The story is very well told; the world, the people, the mythology, the mystery – all are very well thought out and described. There is magic, but it is not magic, as we have known it from other books. Besides the aspect of names (know them and you can control their owners, be it wind or fire or anything else), there is sympathy – I can barely explain it to you, but then again I’m no magician. The basic idea is something on the lines of everything being related and if you have a representation of something, you can affect it through that.

The book nearly lost me though after about 350 pages. The story stagnates a bit for roughly 150 pages, where little happens and it doesn’t seem to be going anywhere. The story does pick up again though, and by the time it ended (after 662 pages) I was fully drawn back into it and am now very much looking forward to getting my hands on the next book.

Overall, I like the story a lot, including the characters, which all seem very well thought out and real.
You do hear a lot about Kvothe’s money woes and despite it being refreshing from all the other books where money never seem to become an issue, it becomes a bit too much.
The story also tends to focus on just one thing at a time and sometimes (especially in the long stagnating part) for so long that you wonder, if he did nothing else at all than just chase the girl or work, for example. My last small complaint is the heavy reliance on foreshadowing, but that’s really just a pet peeve of mine.

Review by Iben Jakobsen, BoB, 2010


The Other Boleyn Girl by Philippa Gregory

*Unless you are completely unfamiliar with English Tudor history, this review holds no spoilers*

The Other Boleyn Girl tells the tale of the passionate girl that was Mary Boleyn and that of her arrogant and proud sister, Anne.
Mary wins the king and his heart, becoming his beloved mistress, and bears him children. But the court is treacherous place, and her own family thinks of nothing but their own glory and when Mary is no longer his favourite they let her sister Anne take her place, demanding Mary teach her how to ensnare him. Anne has the ambition and will to aim higher than anyone ever thought possible. She wishes to become Queen of England, whatever the cost.

It portrays the change in paradigm, when a queen could for the first time be overthrown, when women were nothing in the eyes of men, when a king became as mighty as God and noone was safe.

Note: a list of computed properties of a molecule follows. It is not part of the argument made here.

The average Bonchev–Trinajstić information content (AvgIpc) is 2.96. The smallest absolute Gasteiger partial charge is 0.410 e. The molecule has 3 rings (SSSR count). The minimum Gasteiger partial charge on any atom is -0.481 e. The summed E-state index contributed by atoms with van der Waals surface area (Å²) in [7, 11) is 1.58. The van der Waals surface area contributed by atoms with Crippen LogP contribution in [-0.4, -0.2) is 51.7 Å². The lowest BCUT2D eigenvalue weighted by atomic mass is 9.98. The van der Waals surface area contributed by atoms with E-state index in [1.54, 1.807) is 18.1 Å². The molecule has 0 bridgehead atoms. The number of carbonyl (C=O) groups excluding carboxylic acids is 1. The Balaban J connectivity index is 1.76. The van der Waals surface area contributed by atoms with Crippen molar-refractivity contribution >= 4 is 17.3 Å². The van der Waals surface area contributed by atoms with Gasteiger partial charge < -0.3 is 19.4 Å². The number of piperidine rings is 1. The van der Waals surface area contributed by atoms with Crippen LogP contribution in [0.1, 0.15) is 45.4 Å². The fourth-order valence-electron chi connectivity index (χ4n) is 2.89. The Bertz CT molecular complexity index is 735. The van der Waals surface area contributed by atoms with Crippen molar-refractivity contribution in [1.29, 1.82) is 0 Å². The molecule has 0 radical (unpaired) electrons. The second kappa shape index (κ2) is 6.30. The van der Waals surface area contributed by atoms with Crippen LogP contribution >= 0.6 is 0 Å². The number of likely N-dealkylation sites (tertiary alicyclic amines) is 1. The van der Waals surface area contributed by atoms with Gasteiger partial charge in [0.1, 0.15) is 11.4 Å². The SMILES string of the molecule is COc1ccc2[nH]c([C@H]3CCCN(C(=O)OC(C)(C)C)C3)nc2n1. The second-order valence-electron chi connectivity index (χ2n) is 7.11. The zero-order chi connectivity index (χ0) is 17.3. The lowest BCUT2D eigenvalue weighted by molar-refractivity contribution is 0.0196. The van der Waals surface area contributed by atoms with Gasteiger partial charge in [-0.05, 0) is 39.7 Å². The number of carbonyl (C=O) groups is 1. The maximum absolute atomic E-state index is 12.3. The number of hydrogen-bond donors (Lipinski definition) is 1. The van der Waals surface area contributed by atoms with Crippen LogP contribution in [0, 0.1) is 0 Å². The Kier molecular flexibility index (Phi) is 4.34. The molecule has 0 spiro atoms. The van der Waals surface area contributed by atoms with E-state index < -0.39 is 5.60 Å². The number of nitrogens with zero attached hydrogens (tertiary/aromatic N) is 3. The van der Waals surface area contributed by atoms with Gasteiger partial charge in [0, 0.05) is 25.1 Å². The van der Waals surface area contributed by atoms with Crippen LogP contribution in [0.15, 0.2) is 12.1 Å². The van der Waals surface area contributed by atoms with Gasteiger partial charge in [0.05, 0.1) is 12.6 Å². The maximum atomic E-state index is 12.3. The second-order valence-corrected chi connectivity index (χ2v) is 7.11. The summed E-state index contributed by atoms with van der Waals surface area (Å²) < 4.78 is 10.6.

While reading the book, you have to put yourself in Mary's situation. Wedded and bedded at age 12 to William Carey, the King's mistress at age 13, she is a woman completely of her time. She cares not for the intrique of the Court and just wants to be with her children, but she is forced to stay and smile, as Anne rises and rises in life - ultimately rising so high, she can only fall.
Mary is a strong woman, who manages to find true love in a time where love is only for peasants, and Gregory tells her story magnificently.

Gregory portrays the Tudor era magnificently, and The Other Boleyn Girl is no exception. I'm a big fan and have read several of her other books (The Constant Princess, The Virgin's Lover, The Other Queen and The White Queen). Gregory writes in a very captivating style, and if you like historical novels, she is a must-read author.

The stories are so well thought through and though of course she takes some liberties with the story, it depicts the 'true' story. Using letters, books and old manuscripts as her sources, adding on thoughts and feelings of the characters, you feel very close to them, especially the main character (usually a first person point of view).

The Other Boleyn Girl
is quite a long story, spanning 15 years from 1521 to 1536. "Limited" to a real life story, the plot is not always action packed and it is even a bit slow at times, but mostly it manages a very fine balance of moving forwards while telling the story of Henry's Court and Anne's ambition from Mary's point of view.
The characters are almost perfectly represented, my only slight complain is that Mary is made to look a bit more innocent and sweet than she probably was, and Anne a bit more cruel. However, it was desperate times and Gregory shows the people and their actions wonderfully.